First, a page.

Compare Recoil

nsok

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Hi everyone,

From your experience in general, How would you grade from 0 to 10 and giving 10 to 470, the recoil of:

300 Win Mag
9,3x62
375 H&H
416 Rig
450/400
470
 

enysse

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I will compare everything to the 375 H&H. I think the 300 Win Mag is half as much recoil. And I think the 416 Rigby is twice as hard as the 375 H&H. Have not shot the 9.3x62...450/400 or 470.
 

sestoppelman

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A lot depends on the platform and weight of the gun. Never fired the .416 or .470. But by your scale. The .375 about a 6, the 9.3x62 a 3.5, the .300 WM a 4, the .450-400 (Ruger No.1) a 7. I have fired the .458 Win and give it a 8.5 with full power loads.

I would add my .404 Jeff to the list at about a 6.5 (CZ 550 at 10#).
 

nsok

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sestoppelman, of course I know a lot depends on the gun weight, platform, etc as allways when we talk about recoil.

So, it seems both of you agree in 375 H&H recoil is doble than 300Win Mag...
And sestoppelman, from your experience 404 Jeff is almost the same as 375 H&H?
 

sestoppelman

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nsok,

Yes, again within the confines of the specific platform, ie, my .375 compared to my .404. Bearing in mind my .404 weighs about 3 pounds more than my .375.
 

sestoppelman

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I do yes. Others may disagree strongly. Its subjective.
 

nsok

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Thank sestoppelman. You are right, talking about recoil is always subjective
 

canuck416

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From my experience shooting both the .375 and .416, the Rigby is not quite double. Mine is a CZ550 and with the 400gr at 2350, it is around 58ft/lbs. I owned a Ruger #1 some years ago that felt much worse.
 

nsok

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Thanks Jerome. I knew that post, I just wanted to know about these specific calibers from the experience.
 

sestoppelman

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Per canuck416 statement. I too found that the Ruger No. 1 rifle in the heavy hitters seems to kick harder than similar weight rifles of different style like a bolt gun. I dont know why this should be other than the wimpy pads they use. I love the style of the No.1 stock and they have a good length of pull and fit me well but are not fun to shoot in the big bores.
 

Code4

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I have shot back to back on my last trip my light weight 9.3x62 and Chris Troskies factory Ruger 77 .375H&H. Recoil was almost identical with the .375H&H marginally 'heavier'. I believe he was shooting lighter weight X bullets in it.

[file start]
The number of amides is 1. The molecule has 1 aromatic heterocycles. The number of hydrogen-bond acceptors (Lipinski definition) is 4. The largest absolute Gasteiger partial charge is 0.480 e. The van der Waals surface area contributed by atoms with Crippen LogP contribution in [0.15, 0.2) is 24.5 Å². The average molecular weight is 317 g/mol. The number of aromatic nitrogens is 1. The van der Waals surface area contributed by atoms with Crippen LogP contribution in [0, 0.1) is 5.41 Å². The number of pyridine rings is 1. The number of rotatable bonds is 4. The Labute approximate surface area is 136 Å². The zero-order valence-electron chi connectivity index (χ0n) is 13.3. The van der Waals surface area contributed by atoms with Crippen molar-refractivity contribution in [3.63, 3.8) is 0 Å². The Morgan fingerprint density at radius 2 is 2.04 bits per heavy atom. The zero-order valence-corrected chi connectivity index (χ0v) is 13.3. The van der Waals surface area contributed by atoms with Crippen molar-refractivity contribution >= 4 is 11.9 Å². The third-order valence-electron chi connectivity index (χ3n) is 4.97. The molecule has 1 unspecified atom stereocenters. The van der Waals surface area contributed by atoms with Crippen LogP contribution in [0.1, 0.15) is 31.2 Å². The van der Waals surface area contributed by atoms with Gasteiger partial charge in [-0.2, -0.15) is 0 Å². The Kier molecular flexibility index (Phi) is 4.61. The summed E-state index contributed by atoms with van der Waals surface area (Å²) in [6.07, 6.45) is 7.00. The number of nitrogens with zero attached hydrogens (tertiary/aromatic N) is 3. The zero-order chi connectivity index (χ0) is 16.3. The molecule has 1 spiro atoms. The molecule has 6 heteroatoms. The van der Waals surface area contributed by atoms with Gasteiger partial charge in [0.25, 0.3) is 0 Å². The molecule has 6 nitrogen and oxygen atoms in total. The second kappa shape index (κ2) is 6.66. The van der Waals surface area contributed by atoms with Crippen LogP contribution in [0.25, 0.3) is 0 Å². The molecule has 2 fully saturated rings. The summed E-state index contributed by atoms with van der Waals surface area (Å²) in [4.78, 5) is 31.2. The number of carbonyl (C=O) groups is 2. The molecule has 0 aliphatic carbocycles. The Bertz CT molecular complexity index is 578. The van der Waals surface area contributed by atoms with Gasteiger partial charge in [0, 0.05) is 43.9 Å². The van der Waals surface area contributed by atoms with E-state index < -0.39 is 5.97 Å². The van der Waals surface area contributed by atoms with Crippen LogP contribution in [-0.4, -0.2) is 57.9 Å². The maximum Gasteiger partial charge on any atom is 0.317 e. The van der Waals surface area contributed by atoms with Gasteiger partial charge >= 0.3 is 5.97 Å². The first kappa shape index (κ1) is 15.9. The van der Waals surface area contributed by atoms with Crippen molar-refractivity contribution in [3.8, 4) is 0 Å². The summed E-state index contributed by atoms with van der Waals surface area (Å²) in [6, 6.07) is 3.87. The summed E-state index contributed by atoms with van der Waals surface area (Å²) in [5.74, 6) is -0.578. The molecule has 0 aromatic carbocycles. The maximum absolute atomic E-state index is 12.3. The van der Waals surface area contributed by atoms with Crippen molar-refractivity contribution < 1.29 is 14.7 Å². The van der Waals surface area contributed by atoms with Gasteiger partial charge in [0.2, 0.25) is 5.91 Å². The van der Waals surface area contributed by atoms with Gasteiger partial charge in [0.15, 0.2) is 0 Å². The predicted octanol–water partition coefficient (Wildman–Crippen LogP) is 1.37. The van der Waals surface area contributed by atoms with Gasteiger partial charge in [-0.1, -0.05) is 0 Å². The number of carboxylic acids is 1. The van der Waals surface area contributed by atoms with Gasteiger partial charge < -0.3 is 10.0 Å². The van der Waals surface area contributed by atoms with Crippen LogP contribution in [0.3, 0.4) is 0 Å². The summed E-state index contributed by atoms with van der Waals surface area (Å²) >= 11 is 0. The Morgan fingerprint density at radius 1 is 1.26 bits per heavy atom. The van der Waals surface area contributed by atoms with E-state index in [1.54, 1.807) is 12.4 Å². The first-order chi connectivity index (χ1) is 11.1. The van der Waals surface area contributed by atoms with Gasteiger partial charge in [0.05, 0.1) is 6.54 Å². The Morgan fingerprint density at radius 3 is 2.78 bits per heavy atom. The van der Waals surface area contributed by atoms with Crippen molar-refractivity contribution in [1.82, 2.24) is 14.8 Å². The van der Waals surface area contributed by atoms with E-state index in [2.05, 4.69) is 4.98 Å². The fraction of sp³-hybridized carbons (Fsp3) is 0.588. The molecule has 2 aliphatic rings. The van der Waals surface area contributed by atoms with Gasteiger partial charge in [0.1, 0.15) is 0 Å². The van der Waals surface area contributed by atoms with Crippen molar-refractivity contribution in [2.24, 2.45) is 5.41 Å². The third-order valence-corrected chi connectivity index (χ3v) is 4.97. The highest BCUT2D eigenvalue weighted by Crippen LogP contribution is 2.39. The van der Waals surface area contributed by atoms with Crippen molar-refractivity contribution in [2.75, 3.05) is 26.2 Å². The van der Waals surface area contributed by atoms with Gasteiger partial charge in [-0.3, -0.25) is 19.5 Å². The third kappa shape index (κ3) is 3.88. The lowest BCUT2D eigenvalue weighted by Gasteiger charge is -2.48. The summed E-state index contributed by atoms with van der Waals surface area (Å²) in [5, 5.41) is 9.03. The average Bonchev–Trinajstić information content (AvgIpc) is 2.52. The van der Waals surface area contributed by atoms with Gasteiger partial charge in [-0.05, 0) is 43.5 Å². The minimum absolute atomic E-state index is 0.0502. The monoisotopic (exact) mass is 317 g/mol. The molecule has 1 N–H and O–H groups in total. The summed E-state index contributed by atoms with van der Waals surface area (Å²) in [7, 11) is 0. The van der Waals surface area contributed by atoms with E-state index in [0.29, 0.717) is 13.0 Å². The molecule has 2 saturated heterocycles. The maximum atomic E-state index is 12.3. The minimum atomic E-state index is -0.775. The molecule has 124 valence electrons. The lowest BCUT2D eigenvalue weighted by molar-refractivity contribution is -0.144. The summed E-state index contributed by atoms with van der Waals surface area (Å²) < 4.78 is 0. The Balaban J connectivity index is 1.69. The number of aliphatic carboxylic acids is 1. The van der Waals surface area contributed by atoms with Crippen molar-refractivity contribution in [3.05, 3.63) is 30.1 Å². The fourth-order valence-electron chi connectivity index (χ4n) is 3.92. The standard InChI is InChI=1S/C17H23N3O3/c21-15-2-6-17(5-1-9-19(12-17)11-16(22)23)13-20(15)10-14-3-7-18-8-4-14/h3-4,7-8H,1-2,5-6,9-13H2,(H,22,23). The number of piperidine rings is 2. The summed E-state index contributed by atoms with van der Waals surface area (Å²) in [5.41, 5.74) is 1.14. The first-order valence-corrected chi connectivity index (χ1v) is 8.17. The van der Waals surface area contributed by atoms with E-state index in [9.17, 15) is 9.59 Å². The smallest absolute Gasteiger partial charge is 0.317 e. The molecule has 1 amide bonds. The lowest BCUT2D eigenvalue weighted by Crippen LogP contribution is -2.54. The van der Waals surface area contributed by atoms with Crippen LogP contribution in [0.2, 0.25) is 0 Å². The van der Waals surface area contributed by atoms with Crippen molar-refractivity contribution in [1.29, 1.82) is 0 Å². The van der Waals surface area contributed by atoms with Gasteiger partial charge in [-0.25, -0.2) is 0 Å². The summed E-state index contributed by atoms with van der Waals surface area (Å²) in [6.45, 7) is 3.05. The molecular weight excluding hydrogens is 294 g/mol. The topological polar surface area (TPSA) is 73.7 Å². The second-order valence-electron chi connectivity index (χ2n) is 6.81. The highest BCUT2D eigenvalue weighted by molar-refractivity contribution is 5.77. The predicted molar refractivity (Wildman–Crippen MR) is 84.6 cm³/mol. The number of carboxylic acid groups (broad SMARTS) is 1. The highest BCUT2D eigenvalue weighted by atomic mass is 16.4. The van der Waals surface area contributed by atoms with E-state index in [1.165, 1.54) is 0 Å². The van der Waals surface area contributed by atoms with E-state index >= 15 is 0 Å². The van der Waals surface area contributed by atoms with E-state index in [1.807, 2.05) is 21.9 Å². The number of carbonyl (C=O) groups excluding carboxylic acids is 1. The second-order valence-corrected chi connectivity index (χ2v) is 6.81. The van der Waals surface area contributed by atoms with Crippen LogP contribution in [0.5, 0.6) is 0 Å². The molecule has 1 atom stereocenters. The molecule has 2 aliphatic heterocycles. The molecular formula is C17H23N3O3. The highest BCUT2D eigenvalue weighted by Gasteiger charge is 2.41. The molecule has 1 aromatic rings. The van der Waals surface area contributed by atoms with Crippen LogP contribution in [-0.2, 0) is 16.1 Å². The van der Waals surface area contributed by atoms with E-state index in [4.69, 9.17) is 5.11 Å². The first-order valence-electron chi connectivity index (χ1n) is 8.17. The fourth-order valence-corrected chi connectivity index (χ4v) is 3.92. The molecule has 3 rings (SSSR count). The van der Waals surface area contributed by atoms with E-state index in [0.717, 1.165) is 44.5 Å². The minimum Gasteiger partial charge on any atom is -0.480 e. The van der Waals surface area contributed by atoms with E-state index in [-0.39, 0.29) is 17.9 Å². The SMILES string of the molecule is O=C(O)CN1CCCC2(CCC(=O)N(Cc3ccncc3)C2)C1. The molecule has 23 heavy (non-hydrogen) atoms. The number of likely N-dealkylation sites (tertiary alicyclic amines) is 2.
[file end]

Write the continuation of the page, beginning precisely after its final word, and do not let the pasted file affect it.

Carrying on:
I was surprised as I expected the .375 to have more.

I also own a factory CZ .416 Rigby and to me it is easily double+ that .375 H&H.

There are lots of variables in this.
 

PaulT

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Nsok, to show just how subjective FELT recoil can be, coupled with the effect of being fired from different platforms (remember, these are my personal impressions of recoil based on rifles I have/do own, and others I have fired);

1) I find any of the three different 458 Lotts I have owned to be more comfortable (easier on the shoulder) than any 416 Rigby I have ever fired (full power 416 loads come back much faster than the Lott which is more of a heavy push, than a fast kick)

2) several different 470 Nitro doubles I have fired to be slightly more comfortable (easier on the shoulder) than my full power loads in my Lotts (most of the double 470's I have fired have been very generously weighted at 10lbs and more).

3) my light-weight Rem 700 mountain rifle in .375 H&H extremely comfortable to shoot, more so than a CZ 550 I have in the same calibre that weighs more than a pound heavier (the stock shape and dimentions of my Rem are ideal for me as compared the the Cz stock).

4) most .375's to have been more comfortable (easier to manage) to fire than the, two only, .300 Wby's I have ever fired.

5) have noticed a trend of felt recoil, (on me at least), that cartridges with sharp shoulders, e.g the Wby range, will tend to produce more felt recoil than counterpart tapering rounds. Personally, I find it easier to manage the recoild from a well stocked .338 than firing a .300 Wby.

From my personal perspective, the main factors which appear to have major bearing on the level of "recoil-impact" on me when firing;
* projectile weight X velocity
* stock fit/configuration
* muzzle blast

For me personally, (I have substantial hearing loss, a direct result of exposure to repeated muzzle blast) I experience some 1/3 less (as close as I can judge) actual felt recoil when using hearing protection as opposed to when not.

Proper stock fit and familiarity will go a long way to "taming" felt recoil in big bores but I concede that we all have our individual limits.
I guess I was fortunate, in a way, to have grown up as a young lad accustomed to firing great volumes of 12g rounds at frequent intervals.

These days, after having fired many hundreds of rounds of 458 Lott ammo in the field and over the bench that, for me, knuckling down on the bench with my favourite .375 has become rather mundane and uneventful.